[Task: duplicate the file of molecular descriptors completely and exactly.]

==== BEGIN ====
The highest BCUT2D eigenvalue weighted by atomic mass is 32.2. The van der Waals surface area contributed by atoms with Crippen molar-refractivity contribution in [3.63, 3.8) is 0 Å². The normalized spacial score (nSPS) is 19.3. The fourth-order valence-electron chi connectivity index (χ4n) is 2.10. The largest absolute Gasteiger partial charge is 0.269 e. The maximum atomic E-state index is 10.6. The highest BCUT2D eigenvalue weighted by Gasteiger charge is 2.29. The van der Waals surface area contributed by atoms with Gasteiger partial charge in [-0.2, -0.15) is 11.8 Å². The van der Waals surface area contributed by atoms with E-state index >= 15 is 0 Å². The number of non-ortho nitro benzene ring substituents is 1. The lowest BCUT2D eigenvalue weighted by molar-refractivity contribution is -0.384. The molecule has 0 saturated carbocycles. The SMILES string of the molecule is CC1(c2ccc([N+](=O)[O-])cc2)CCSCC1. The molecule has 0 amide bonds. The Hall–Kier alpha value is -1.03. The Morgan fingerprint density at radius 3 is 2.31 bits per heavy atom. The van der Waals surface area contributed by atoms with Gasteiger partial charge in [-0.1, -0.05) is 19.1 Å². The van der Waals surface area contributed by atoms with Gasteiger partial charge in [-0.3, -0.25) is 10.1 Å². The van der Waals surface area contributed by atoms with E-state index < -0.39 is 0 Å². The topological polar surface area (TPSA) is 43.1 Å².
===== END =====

The highest BCUT2D eigenvalue weighted by atomic mass is 32.2. The van der Waals surface area contributed by atoms with Crippen molar-refractivity contribution in [3.63, 3.8) is 0 Å². The normalized spacial score (nSPS) is 19.3. The fourth-order valence-electron chi connectivity index (χ4n) is 2.10. The largest absolute Gasteiger partial charge is 0.269 e. The maximum atomic E-state index is 10.6. The highest BCUT2D eigenvalue weighted by Gasteiger charge is 2.29. The van der Waals surface area contributed by atoms with Gasteiger partial charge in [-0.2, -0.15) is 11.8 Å². The van der Waals surface area contributed by atoms with E-state index >= 15 is 0 Å². The number of non-ortho nitro benzene ring substituents is 1. The lowest BCUT2D eigenvalue weighted by molar-refractivity contribution is -0.384. The molecule has 0 saturated carbocycles. The SMILES string of the molecule is CC1(c2ccc([N+](=O)[O-])cc2)CCSCC1. The molecule has 0 amide bonds. The Hall–Kier alpha value is -1.03. The Morgan fingerprint density at radius 3 is 2.31 bits per heavy atom. The van der Waals surface area contributed by atoms with Gasteiger partial charge in [-0.1, -0.05) is 19.1 Å². The van der Waals surface area contributed by atoms with Gasteiger partial charge in [-0.3, -0.25) is 10.1 Å². The van der Waals surface area contributed by atoms with E-state index < -0.39 is 0 Å². The topological polar surface area (TPSA) is 43.1 Å².